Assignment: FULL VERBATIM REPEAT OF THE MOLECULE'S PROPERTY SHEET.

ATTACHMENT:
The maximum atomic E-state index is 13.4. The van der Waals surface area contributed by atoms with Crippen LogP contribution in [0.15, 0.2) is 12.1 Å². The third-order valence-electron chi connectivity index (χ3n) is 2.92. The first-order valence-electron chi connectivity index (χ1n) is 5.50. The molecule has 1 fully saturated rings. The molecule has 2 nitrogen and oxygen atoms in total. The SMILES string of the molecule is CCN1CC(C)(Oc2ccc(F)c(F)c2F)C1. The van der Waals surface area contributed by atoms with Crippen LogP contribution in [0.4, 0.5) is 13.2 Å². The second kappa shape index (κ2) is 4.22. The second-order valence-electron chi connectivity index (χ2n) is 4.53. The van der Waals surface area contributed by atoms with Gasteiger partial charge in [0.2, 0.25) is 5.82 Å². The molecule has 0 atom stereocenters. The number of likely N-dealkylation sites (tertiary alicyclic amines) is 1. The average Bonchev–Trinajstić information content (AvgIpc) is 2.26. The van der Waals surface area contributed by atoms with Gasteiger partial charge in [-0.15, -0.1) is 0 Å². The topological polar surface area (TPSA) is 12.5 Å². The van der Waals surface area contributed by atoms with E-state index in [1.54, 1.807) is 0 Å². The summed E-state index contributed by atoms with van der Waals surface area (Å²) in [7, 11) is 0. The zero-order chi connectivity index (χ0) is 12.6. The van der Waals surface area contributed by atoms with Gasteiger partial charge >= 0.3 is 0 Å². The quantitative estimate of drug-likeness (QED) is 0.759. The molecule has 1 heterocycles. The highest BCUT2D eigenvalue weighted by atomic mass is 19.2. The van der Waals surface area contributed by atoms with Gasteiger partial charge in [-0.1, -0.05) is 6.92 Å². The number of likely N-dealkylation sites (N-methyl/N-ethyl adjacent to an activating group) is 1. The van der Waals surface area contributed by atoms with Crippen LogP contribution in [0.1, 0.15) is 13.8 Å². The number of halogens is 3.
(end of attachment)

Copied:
The maximum atomic E-state index is 13.4. The van der Waals surface area contributed by atoms with Crippen LogP contribution in [0.15, 0.2) is 12.1 Å². The third-order valence-electron chi connectivity index (χ3n) is 2.92. The first-order valence-electron chi connectivity index (χ1n) is 5.50. The molecule has 1 fully saturated rings. The molecule has 2 nitrogen and oxygen atoms in total. The SMILES string of the molecule is CCN1CC(C)(Oc2ccc(F)c(F)c2F)C1. The van der Waals surface area contributed by atoms with Crippen LogP contribution in [0.4, 0.5) is 13.2 Å². The second kappa shape index (κ2) is 4.22. The second-order valence-electron chi connectivity index (χ2n) is 4.53. The van der Waals surface area contributed by atoms with Gasteiger partial charge in [0.2, 0.25) is 5.82 Å². The molecule has 0 atom stereocenters. The number of likely N-dealkylation sites (tertiary alicyclic amines) is 1. The average Bonchev–Trinajstić information content (AvgIpc) is 2.26. The van der Waals surface area contributed by atoms with Gasteiger partial charge in [-0.15, -0.1) is 0 Å². The topological polar surface area (TPSA) is 12.5 Å². The van der Waals surface area contributed by atoms with E-state index in [1.54, 1.807) is 0 Å². The summed E-state index contributed by atoms with van der Waals surface area (Å²) in [7, 11) is 0. The zero-order chi connectivity index (χ0) is 12.6. The van der Waals surface area contributed by atoms with Gasteiger partial charge >= 0.3 is 0 Å². The quantitative estimate of drug-likeness (QED) is 0.759. The molecule has 1 heterocycles. The highest BCUT2D eigenvalue weighted by atomic mass is 19.2. The van der Waals surface area contributed by atoms with Gasteiger partial charge in [-0.1, -0.05) is 6.92 Å². The number of likely N-dealkylation sites (N-methyl/N-ethyl adjacent to an activating group) is 1. The van der Waals surface area contributed by atoms with Crippen LogP contribution in [0.1, 0.15) is 13.8 Å². The number of halogens is 3.